Boys Keep Singing

The 11-14 age range is a critical time for boys and singing.  It’s the time when voices change. Boys can feel highly vulnerable vocally and are easily embarrassed.  Many are lost to singing, some for life, as a result. The approach to keeping boys singing differs according to their previous experience.  If they have sung a lot as trebles in good choirs, they will have learned to use their whole vocal range and will in all probability be sufficiently motivated to find ways for themselves of adapting to voice change.  All that is necessary is to provide welcoming opportunities so that they can continue to enjoy as adults what they came to value as children.

This is only a small minority.  Boys Keep Singing was designed for the majority who were never taught to use their upper register (so-called “head voice”) prior to voice change.  For such boys, the Cambiata approach, developed in the United States by Irvin Cooper and Don Collis, is more suited.

Information Sheet 001:What is Cambiata?

23′ Podcast.

The primary aim of Boys Keep Singing is to adapt and promote the Cambiata concept for use in UK schools.

See what CVIA say about Boys Keep Singing.

The research and development for Boys Keep Singing (officially known as “Widening Young Male Participation in Chorus”) was funded by the Arts and Humanities Research Council and carried out by Edge Hill University and the University of York in collaboration with the National Youth Choirs of Great Britain.

The original output of the project was a collection of films drawing on the peer education principle.  Boys from NYCGB were filmed in dialogue with voice experts and a range of filmed case studies assembled in which boys spoke about their singing.  The films were designed to be used in the school classroom or viewed by boys at home and were supported by an interactive e-book for boys.  Most of that content has now been transferred to this site and will be found within the BKS Singer and BKS Teacher sections.  Please feel free to use it in any appropriate way and to encourage boys with an interest in singing to use it too. The BKS avatar was created as a hook to draw them in!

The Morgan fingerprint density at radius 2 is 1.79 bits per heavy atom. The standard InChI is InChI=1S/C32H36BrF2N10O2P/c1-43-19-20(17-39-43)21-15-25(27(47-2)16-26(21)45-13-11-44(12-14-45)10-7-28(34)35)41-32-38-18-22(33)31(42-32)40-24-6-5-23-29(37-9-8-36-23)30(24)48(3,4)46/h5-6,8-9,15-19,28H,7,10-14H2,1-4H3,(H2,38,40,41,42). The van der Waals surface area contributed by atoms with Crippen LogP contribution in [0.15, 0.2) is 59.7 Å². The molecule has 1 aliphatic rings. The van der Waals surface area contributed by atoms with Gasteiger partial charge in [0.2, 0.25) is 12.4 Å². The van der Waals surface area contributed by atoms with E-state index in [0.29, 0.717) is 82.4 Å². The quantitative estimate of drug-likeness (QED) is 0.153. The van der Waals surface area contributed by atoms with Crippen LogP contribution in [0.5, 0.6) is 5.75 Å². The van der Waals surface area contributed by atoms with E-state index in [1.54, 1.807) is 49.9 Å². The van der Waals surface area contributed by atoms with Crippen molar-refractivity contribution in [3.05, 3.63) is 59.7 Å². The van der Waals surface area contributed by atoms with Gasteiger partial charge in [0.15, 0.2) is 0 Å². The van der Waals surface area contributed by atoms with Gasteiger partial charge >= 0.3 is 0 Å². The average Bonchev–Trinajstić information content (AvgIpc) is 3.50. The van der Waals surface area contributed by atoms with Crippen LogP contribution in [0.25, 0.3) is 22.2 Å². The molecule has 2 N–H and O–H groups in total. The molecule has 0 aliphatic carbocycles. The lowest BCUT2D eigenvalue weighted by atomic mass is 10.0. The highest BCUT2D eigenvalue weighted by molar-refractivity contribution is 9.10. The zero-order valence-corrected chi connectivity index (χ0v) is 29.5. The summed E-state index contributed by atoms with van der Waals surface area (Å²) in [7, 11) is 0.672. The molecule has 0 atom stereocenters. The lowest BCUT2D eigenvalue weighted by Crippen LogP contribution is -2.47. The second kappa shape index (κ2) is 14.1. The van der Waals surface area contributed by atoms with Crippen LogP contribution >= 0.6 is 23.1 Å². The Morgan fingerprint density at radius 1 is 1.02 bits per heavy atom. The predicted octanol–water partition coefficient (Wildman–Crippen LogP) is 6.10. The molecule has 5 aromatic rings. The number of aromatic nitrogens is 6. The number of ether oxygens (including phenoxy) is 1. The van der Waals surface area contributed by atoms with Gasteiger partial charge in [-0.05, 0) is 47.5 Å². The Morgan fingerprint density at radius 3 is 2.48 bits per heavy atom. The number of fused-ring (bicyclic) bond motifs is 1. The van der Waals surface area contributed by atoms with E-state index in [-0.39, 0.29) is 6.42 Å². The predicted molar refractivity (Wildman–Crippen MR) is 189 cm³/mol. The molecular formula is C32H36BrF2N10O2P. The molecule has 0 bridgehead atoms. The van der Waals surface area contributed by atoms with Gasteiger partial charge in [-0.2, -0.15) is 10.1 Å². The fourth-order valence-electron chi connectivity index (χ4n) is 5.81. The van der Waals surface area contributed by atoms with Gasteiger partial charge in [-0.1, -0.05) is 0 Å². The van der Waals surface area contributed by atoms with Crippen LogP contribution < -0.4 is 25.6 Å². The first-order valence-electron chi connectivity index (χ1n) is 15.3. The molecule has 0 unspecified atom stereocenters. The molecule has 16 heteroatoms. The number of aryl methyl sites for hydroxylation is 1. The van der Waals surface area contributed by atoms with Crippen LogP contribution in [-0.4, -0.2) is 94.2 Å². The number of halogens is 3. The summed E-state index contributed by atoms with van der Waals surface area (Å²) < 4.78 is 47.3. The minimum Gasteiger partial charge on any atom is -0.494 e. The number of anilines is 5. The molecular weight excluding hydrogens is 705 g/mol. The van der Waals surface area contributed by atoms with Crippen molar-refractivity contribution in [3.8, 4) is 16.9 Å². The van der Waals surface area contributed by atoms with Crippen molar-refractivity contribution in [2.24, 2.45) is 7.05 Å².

Edge Hill University generously funded much dissemination activity after completion of the project, which saw me travelling the length and breadth of Britain to run training days on boys’ voices in secondary schools and other venues.  Amongst the most successful outcomes have been Cambiata: the emerging voice, run by Angela Renshaw in Cornwall.   Also successful was the training day held at Blackburn Cathedral and subsequently repeated as a collaboration with the Association of British Choral Directors.  This led to the foundation of Cambiata North West, a now thriving regional changing voice choir run by ABCD.

The work continues.   There are currently nascent ventures in Stockport, Sheffield, Lymington and East Yorkshire and I hope to be able to report on the success and achievements of these groups.    If you would like to be part of this very exciting and very necessary enterprise, there are two things you can do.  First:

Follow BKS on Twitter  @ByKpSg

Then consider how a secondary school in your area could become a centre for cambiata singing and get in touch.  I will be very pleased to visit and advise on this, run a staff development day and, above all, demonstrate to any sceptics that boys sing!